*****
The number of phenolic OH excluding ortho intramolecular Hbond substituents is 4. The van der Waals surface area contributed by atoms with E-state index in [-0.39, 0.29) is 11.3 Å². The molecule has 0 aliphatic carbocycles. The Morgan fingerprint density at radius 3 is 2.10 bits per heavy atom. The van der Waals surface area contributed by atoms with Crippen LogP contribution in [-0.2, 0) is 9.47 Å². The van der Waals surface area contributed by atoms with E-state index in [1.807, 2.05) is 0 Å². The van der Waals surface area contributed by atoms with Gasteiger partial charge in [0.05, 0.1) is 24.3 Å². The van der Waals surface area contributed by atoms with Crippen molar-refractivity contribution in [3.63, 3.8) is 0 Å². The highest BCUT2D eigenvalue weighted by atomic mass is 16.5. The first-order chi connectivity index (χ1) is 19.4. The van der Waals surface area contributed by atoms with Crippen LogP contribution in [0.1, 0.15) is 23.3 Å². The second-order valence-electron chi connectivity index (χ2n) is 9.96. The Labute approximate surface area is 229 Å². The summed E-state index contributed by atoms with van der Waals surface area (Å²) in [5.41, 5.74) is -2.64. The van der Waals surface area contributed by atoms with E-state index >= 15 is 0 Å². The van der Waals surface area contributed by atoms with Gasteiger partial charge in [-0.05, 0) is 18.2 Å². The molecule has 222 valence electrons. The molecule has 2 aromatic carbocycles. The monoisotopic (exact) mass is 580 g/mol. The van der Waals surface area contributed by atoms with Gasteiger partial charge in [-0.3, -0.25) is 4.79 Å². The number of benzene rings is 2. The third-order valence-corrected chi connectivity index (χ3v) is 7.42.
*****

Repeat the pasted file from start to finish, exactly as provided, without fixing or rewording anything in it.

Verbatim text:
The number of phenolic OH excluding ortho intramolecular Hbond substituents is 4. The van der Waals surface area contributed by atoms with E-state index in [-0.39, 0.29) is 11.3 Å². The molecule has 0 aliphatic carbocycles. The Morgan fingerprint density at radius 3 is 2.10 bits per heavy atom. The van der Waals surface area contributed by atoms with Crippen LogP contribution in [-0.2, 0) is 9.47 Å². The van der Waals surface area contributed by atoms with E-state index in [1.807, 2.05) is 0 Å². The van der Waals surface area contributed by atoms with Gasteiger partial charge in [0.05, 0.1) is 24.3 Å². The van der Waals surface area contributed by atoms with Crippen molar-refractivity contribution in [3.63, 3.8) is 0 Å². The highest BCUT2D eigenvalue weighted by atomic mass is 16.5. The first-order chi connectivity index (χ1) is 19.4. The van der Waals surface area contributed by atoms with Crippen LogP contribution in [0.1, 0.15) is 23.3 Å². The second-order valence-electron chi connectivity index (χ2n) is 9.96. The Labute approximate surface area is 229 Å². The summed E-state index contributed by atoms with van der Waals surface area (Å²) in [5.41, 5.74) is -2.64. The van der Waals surface area contributed by atoms with E-state index >= 15 is 0 Å². The van der Waals surface area contributed by atoms with Gasteiger partial charge in [-0.05, 0) is 18.2 Å². The molecule has 222 valence electrons. The molecule has 2 aromatic carbocycles. The monoisotopic (exact) mass is 580 g/mol. The van der Waals surface area contributed by atoms with Gasteiger partial charge in [-0.3, -0.25) is 4.79 Å². The number of benzene rings is 2. The third-order valence-corrected chi connectivity index (χ3v) is 7.42.